As for where we lived when not ranging across the US, we stayed in rural Addison County, Vermont, occupying a succession of old farmhouses.  One of Addison County's best features is the variety of landscape, and our love of variety is what kept us there for so long. Each house we owned gave us a different rural experience: lakes and ponds, streams and creeks, hills and mountains, dairy farms and wood lots.  Over time, the house sales gave us a nest egg big enough to change our lives.

After a time, we grew restless.  Vermont summers seemed to get muggier, and for the first time, I started seeing ticks.  Yet Vermont winters continued to be harsh.  I'll never forget chopping my car out of the ice one morning when it was 30 below zero.  We had dreams—wasn't it time to follow them?  For many years, writing in the hours before dawn and before work satisfied me.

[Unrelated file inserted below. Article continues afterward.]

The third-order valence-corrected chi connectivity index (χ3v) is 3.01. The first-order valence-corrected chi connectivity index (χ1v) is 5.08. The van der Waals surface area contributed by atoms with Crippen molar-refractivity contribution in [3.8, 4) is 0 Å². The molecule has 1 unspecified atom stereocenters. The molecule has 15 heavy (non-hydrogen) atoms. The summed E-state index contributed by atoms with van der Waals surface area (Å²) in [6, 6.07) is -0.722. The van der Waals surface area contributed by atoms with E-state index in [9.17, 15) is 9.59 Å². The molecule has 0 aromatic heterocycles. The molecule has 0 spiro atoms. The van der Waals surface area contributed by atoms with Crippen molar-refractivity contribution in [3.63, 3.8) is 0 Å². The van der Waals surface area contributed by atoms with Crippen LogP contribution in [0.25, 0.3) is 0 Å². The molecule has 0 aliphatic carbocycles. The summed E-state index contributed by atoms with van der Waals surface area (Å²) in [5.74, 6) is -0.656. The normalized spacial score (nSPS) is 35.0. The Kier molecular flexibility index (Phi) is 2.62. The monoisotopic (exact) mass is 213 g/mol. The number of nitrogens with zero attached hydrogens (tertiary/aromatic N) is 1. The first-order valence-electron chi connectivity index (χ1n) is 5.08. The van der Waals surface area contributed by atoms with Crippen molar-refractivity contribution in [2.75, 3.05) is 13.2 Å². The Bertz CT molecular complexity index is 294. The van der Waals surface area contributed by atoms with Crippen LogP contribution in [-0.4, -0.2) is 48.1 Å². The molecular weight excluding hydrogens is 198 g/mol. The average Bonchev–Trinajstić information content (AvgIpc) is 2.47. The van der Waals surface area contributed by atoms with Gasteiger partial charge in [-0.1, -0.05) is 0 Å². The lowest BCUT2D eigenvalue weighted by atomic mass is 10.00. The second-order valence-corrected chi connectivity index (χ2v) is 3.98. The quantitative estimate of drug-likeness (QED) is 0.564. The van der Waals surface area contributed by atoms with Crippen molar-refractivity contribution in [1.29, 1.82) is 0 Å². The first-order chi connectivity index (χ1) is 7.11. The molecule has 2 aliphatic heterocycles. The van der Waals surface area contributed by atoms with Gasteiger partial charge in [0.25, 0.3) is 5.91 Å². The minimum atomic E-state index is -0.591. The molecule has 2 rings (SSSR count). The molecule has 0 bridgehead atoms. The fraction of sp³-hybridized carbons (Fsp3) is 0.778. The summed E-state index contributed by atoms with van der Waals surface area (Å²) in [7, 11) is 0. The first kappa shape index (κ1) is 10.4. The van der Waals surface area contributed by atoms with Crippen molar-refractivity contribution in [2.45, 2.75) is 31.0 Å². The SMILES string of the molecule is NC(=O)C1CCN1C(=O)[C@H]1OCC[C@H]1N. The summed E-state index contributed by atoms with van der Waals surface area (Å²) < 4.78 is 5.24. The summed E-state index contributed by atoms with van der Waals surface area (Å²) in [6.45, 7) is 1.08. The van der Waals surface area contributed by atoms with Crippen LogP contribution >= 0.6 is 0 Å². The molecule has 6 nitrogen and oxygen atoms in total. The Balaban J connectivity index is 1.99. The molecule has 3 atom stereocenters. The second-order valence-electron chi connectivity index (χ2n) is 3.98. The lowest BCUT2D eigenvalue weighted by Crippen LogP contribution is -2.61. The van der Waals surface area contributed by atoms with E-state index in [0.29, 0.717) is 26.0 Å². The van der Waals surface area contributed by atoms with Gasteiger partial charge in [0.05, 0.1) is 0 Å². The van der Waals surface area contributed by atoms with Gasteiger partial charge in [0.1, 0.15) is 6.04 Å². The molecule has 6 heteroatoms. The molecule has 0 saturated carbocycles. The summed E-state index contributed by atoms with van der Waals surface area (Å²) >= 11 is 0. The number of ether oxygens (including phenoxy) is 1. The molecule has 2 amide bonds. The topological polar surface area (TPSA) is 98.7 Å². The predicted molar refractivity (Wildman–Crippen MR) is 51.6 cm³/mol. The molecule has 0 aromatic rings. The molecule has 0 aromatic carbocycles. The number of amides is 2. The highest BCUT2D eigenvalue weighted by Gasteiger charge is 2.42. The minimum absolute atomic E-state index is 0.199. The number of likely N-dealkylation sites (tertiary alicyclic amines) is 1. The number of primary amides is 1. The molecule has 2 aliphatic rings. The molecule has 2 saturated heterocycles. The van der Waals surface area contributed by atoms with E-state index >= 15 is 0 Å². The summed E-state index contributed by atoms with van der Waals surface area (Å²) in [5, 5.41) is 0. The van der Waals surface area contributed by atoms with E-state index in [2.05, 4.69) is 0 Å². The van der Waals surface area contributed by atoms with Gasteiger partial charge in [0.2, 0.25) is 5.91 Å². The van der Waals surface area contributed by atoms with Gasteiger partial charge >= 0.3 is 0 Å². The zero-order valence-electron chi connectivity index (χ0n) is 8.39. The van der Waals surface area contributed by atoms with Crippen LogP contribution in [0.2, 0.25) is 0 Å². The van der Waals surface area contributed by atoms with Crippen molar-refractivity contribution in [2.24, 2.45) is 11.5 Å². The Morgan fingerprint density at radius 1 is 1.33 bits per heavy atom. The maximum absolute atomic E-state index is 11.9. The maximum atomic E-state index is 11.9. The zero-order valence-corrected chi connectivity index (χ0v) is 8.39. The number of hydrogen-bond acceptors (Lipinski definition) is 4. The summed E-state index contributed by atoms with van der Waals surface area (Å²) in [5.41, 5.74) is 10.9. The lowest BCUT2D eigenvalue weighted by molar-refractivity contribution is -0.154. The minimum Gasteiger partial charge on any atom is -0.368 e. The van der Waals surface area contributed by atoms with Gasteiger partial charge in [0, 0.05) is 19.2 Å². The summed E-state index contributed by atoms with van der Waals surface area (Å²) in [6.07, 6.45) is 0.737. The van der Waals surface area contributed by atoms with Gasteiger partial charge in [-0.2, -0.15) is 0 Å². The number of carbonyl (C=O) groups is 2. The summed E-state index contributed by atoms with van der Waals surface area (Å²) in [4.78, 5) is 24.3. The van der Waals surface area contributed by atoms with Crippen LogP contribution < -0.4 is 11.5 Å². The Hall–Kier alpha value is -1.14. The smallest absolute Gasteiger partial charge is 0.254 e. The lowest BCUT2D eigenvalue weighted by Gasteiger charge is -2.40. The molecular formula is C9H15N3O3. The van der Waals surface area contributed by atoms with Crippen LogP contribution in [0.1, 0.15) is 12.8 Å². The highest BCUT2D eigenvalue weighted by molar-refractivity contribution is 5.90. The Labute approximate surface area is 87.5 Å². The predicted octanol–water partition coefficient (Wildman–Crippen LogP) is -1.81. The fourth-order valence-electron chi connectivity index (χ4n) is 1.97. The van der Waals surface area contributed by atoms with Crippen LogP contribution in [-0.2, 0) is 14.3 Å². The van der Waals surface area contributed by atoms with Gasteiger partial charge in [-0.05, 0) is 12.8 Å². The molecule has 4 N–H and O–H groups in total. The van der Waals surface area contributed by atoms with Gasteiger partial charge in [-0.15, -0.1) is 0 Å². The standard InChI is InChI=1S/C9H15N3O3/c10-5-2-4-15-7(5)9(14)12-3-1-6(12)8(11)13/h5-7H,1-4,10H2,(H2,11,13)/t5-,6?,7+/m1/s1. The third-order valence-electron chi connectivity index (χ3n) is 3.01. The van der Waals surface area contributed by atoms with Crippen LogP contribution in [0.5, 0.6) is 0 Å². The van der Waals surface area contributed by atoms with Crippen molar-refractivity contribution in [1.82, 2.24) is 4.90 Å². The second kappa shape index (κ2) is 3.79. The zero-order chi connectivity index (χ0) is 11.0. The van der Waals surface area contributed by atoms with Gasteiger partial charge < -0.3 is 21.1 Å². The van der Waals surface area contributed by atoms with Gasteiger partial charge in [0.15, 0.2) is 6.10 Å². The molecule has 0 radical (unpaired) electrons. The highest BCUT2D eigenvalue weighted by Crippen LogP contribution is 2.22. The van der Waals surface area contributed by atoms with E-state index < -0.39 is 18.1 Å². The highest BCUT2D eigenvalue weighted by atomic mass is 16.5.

But now it was time for something different: New Mexico.  (To be continued.)

No comments: